Epic Games appeals the ruling last week in an antitrust case with Apple
Epic Games, Fortnite’s maker, is appealing the ruling last week in its court fight with Apple. A federal judge ruled that Apple will no longer be allowed developers to add links to other payment methods, but did not declare Apple a monopolist. This would have given Epic Games the opportunity to advocate for other ways to serve its iOS users, such as through third-party apps stores or sideloading capabilities that are built into Apple’s mobile OS. It is similar to Google’s Android OS.
Apple declared the court case a win, because the judge agreed with Apple’s position that it was not in violation of antitrust laws and also considered Apple’s success in both the app and gaming industry as legal. Epic Games CEO Tim Sweeney said that the ruling was not good news for consumers or developers. He suggested that Epic Games may appeal the decision on Twitter. He said “We will fight for our rights.”
Epic Games published a court filing on Sunday (see below) in which it stated that it will appeal U.S. District Judge Yvonne Gonzalez Rogers’ final judgment and all orders leading up to or producing that judgement.
Epic Games was ordered to pay Apple 30% of the $12 Million it earned in Fortnite for iOS by introducing its alternative payment system. This was in violation of its legal contract.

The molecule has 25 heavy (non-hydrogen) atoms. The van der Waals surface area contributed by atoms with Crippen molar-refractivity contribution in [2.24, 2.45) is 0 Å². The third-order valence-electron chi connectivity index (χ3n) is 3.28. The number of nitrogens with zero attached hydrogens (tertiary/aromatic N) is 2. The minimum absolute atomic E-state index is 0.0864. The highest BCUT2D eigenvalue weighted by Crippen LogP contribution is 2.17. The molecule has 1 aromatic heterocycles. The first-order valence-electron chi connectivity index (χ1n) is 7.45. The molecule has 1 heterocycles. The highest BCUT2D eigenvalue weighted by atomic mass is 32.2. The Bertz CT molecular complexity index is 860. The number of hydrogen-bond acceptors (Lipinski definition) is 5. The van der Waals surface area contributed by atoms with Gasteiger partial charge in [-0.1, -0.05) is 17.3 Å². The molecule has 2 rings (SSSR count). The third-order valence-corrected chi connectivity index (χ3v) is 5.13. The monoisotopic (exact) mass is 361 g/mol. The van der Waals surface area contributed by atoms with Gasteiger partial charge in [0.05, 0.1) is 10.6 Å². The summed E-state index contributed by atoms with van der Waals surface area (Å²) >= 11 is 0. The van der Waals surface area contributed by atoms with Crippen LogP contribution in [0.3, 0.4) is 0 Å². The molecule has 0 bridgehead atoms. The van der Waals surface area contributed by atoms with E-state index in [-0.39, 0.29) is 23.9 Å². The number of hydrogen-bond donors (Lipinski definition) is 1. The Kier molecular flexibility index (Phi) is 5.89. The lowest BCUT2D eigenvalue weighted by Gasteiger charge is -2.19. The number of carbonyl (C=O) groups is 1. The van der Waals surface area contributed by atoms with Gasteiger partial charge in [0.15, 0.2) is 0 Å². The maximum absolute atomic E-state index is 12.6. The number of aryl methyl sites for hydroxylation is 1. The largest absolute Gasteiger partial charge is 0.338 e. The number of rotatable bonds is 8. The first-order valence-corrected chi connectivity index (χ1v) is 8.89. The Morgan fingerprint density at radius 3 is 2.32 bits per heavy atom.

The appeals court will revisit the way Judge Gonzalez Rogers defined a market in which Epic Games claimed Apple was acting as an oligopolist. Gonzalez Rogers specifically defined the market for mobile gaming transactions, contrary to both sides’ wishes. Although Epic Games may appeal, the court may not change its mind. However, a new ruling could clarify the vague language in the injunction and describe how Apple must now accommodate developers that want to direct their customers to alternative payment methods.
Currently, developers are assuming that Apple will just extend the “reader” app.
Apps that allow users to access purchased content are exempted from the non-reader app category. Apple reached an agreement with a Japanese regulator to allow readers apps to direct users to their website, where they can sign up and manage accounts. This could include subscriptions like Spotify or Netflix. Apple stated that this would be a global change.
Apple told reporters that the details of Epic Games’ injunction would need to be clarified. Apple has not yet provided details of the Epic Games ruling injunction to developers and has not updated its App Store guidelines with new language due to the recent nature of the decision.
Epic Games was unable to comment on the request.